Tam and I, I am not as drunk as my eyes or the healthy glow in my face suggest !

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It was a good time, we drank many toasts to train friendships and being able to share a beer with strangers for a few hours and have a good time. And soon enough we arrived in Nha Trang where all us westerners bade farewell to Tam and Duam and left the train.

I am sure that these things can end badly for us naive tourists, being scammed or robbed by “friendly” locals is something that happens all too frequently. I even left my (locked) bag with Duams grandmother while we went to the diner car. Call it foolhardy or risky, but I did spend a couple of hours with these guys first and they felt OK – yeah I know the scammers do to. But, sometimes with risk comes reward and i had a great time, they were nice guys on the way to a birthday.

A good night, and one that will go down as a highlight of my trip.

From the station I took a motorbike taxi (see my comment reply to a previous post 🙂 ) to my hotel. I chose a hotel as they are so cheap here, $14 a night for aircon, TV, hot shower and fridge. I was even upgraded for free tonight to a room with a bath, which I had and would have enjoyed if I was five foot tall !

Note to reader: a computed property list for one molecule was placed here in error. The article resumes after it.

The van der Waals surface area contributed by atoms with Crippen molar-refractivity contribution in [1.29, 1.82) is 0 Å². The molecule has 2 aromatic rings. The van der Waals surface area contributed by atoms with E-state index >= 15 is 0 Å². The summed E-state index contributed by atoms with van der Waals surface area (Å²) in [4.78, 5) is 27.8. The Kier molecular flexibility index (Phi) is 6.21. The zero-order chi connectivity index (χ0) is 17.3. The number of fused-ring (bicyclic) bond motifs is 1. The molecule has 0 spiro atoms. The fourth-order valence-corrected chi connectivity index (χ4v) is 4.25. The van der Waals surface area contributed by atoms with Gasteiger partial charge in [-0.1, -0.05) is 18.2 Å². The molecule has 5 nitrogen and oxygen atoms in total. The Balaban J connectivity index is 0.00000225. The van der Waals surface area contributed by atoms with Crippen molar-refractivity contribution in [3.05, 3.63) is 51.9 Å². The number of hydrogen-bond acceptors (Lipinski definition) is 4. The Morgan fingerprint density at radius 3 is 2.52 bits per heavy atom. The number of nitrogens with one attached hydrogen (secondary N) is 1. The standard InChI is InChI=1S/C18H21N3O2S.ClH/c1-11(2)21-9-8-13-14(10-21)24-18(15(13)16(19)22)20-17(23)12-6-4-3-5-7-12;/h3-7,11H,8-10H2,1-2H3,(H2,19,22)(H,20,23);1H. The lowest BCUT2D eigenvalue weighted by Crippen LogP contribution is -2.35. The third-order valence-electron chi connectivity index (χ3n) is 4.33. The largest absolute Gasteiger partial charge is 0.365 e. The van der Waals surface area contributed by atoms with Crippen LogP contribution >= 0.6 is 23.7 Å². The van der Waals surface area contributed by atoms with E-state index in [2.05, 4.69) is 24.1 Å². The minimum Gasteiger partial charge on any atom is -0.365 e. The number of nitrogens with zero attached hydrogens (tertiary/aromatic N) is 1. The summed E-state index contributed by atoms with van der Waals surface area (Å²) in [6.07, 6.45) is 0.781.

Today is Record Store day in NZ (possibly everywhere else as well) I got an email from my favourite record shop advising that as a one off, never to be repeated special they were releasing a limited edition vinyl recording of a Toy Love gig from 1979. Toy Love were an old NZ punk (ish) band and a favourite of mine. The release would be 400 vinyl pressings, no CD/DVD or digital release, so miss out on the vinyl and that would be it.

I asked my nephew, Fraser if he would mind trying to get a copy for me. He has a great taste in music for a young person as well as being guardian for all my records, CD’s and turntable while I am away, and does like visiting the store. Anyway he secured me a copy me a copy and for that I am very grateful, as well as very happy !

Here is an old clip of Toy Love from the 1979, Chris Knox the lead singer is an icon in NZ alternative music and sadly had a stroke in 2009, he survived but his ability to make music was ended. It was a sad day for music.

http://www.youtube.com/watch?v=j8g2DBHNvLU

About wheresphil

Originally from Auckland, New Zealand, now living in London.
This entry was posted in Blog, Vietnam. Bookmark the permalink.